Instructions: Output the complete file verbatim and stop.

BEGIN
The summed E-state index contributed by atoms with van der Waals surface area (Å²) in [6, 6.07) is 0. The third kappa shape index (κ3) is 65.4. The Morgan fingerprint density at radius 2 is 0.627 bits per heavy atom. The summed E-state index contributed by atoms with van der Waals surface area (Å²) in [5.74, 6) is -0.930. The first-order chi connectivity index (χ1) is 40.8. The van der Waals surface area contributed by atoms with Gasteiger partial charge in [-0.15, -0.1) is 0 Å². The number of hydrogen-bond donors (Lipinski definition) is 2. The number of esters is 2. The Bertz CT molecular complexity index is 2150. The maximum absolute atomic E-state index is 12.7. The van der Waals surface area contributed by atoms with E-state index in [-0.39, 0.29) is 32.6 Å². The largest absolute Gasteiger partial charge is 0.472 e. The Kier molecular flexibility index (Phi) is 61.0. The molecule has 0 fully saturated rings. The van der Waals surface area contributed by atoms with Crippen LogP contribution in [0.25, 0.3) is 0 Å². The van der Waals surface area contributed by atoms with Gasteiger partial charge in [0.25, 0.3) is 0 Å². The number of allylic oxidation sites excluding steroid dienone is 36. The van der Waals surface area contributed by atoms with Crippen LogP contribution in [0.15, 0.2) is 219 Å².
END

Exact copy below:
The summed E-state index contributed by atoms with van der Waals surface area (Å²) in [6, 6.07) is 0. The third kappa shape index (κ3) is 65.4. The Morgan fingerprint density at radius 2 is 0.627 bits per heavy atom. The summed E-state index contributed by atoms with van der Waals surface area (Å²) in [5.74, 6) is -0.930. The first-order chi connectivity index (χ1) is 40.8. The van der Waals surface area contributed by atoms with Gasteiger partial charge in [-0.15, -0.1) is 0 Å². The number of hydrogen-bond donors (Lipinski definition) is 2. The number of esters is 2. The Bertz CT molecular complexity index is 2150. The maximum absolute atomic E-state index is 12.7. The van der Waals surface area contributed by atoms with E-state index in [-0.39, 0.29) is 32.6 Å². The largest absolute Gasteiger partial charge is 0.472 e. The Kier molecular flexibility index (Phi) is 61.0. The molecule has 0 fully saturated rings. The van der Waals surface area contributed by atoms with Crippen LogP contribution in [0.25, 0.3) is 0 Å². The van der Waals surface area contributed by atoms with Gasteiger partial charge in [0.25, 0.3) is 0 Å². The number of allylic oxidation sites excluding steroid dienone is 36. The van der Waals surface area contributed by atoms with Crippen LogP contribution in [0.15, 0.2) is 219 Å².